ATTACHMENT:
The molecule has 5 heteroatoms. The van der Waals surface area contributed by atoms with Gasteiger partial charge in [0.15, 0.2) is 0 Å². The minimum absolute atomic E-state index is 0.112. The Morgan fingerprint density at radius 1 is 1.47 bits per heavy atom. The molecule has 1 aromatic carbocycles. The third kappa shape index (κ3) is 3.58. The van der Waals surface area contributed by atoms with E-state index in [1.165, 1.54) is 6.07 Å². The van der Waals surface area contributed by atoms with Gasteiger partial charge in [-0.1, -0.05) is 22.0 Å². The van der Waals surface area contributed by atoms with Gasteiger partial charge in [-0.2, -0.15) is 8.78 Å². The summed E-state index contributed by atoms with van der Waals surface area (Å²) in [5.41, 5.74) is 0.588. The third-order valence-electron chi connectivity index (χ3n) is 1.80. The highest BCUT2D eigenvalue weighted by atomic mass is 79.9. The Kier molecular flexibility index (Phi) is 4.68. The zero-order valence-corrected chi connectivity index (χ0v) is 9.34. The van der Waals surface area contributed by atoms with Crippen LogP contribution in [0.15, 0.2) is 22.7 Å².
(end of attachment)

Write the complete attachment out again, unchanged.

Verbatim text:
The molecule has 5 heteroatoms. The van der Waals surface area contributed by atoms with Gasteiger partial charge in [0.15, 0.2) is 0 Å². The minimum absolute atomic E-state index is 0.112. The Morgan fingerprint density at radius 1 is 1.47 bits per heavy atom. The molecule has 1 aromatic carbocycles. The third kappa shape index (κ3) is 3.58. The van der Waals surface area contributed by atoms with E-state index in [1.165, 1.54) is 6.07 Å². The van der Waals surface area contributed by atoms with Gasteiger partial charge in [-0.1, -0.05) is 22.0 Å². The van der Waals surface area contributed by atoms with Gasteiger partial charge in [-0.2, -0.15) is 8.78 Å². The summed E-state index contributed by atoms with van der Waals surface area (Å²) in [5.41, 5.74) is 0.588. The third-order valence-electron chi connectivity index (χ3n) is 1.80. The highest BCUT2D eigenvalue weighted by atomic mass is 79.9. The Kier molecular flexibility index (Phi) is 4.68. The zero-order valence-corrected chi connectivity index (χ0v) is 9.34. The van der Waals surface area contributed by atoms with Crippen LogP contribution in [0.15, 0.2) is 22.7 Å².